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GCU Community Newsletter #15 – August 25, 2011

August 25, 2011

Everyone’s busy this month – savvy designers are getting ready for the holidays (Thanksgiving, Christmas, Hanukkah, Kwanzaa), summer is winding down to a close, and autumn is around the corner.

Hidden Gems: Haunted Halloween - artist K.T. Blue Designs

No newsletter last week means we’re got quite a round-up, so let’s get into it!

Doreen Erhardt’s weekly column, A Dash of Inspiration, a Cup of Creativity, gave us some tips and tricks for amazing animal photography, in addition to Photoshop brushes and Action sets handy for making Photo Cards. Our Design Spotlights were on Doreen and her Smug Pug, and Rosanne and her Beautiful Birman.

The conclusion of our Lightning Round: BUTTERFLIES gave us some beautiful blog posts. And finally, we got down to the nitty gritty with a pair of topical Nuts & Bolts articles: advice on using the Artist’s Notes Field for Product Descriptions, and How to Write Product Descriptions that pop.

Until next time, don’t forget to pass the love around!


Designer’s Tips for Creating Photo Cards

Since Photo Cards are the hottest topic at GCU right now, with virtually every designer feverishly creating and uploading cards, I thought I’d talk about some of the  slightly more technical aspects to Photo Cards that you may not know.

The Bigger It Is, the Better It’s Liked: At a bare minimum, the photo area (this is the transparent spot where the shopper’s photo will go) should take up 1/4 of the card’s surface area. However, market research has shown that consumers prefer the purpose of the card to showcase their photo, not the artist’s work (which should enhance, rather than dominate). The bigger the space you leave for the shopper to fill, the happier they are. If possible, try to use at least 1/3 to 1/2 of the card’s surface for the photo area, if not more.

For the Purpose, Please: One of the worst things you can do is take an existing card design, and try to shoehorn a space out of it to make it a Photo Card. This does not work. In a lot of cases, it looks exactly like what it is: an afterthought. You’ll have much more success designing Photo Cards from the ground up.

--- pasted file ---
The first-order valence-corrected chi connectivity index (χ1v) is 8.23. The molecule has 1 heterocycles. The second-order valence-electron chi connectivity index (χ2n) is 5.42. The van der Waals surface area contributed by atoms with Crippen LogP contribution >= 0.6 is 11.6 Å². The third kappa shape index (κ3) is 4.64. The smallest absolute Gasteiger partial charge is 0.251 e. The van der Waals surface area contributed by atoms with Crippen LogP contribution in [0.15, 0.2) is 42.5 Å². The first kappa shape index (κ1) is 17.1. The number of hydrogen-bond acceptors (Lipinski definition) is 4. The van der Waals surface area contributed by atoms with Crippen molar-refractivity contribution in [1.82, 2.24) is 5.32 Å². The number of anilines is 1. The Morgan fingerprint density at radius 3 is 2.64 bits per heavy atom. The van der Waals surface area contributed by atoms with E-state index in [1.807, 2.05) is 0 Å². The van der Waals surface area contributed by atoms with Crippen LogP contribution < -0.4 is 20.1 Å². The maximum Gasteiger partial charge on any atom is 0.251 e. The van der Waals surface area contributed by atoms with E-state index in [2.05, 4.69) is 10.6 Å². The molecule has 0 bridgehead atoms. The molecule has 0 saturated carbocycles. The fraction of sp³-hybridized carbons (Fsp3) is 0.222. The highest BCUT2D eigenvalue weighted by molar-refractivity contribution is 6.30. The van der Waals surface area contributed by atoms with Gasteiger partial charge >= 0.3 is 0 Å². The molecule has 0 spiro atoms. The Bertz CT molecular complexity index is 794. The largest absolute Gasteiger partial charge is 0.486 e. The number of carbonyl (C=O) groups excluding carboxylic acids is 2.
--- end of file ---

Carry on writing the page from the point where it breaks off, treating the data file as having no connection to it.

Elementary, My Dear Artist: Again, we’re going back to that research thing. Shoppers love Photo Cards where an element of the design will interact with their photo (such as a frame with part of the flower detail coming over the photo). It looks cool, but you need to be careful of a couple of things. First, don’t let the element be too intrusive – that great whacking snowman you designed may look great, but if Frosty’s taking up half the photo area, that’s too much of a good thing. And second, always be aware that in general, when uploading their photo, shoppers will try to put their face in the center of the photo area; if the card is meant to be sent by a family or group, faces will be going across the length (or breadth) of the space, so never position an element that will obscure those smiles.

Hidden Gems: Haunted Halloween - artist Tammy Moody

The Cutting Edge: At the moment, one of the hottest trends is the 100% Photo Card (that’s what I’m calling it)- meaning the shopper’s photo takes up the full 5×7 front of the card, with some kind of design element, such as a customizable text box, small banner, and/or discreet graphic somewhere that won’t interfere with the photo’s subject.

Now you’ve got a few tips to get started, or help you refine your existing plans. Go for it, and happy designing!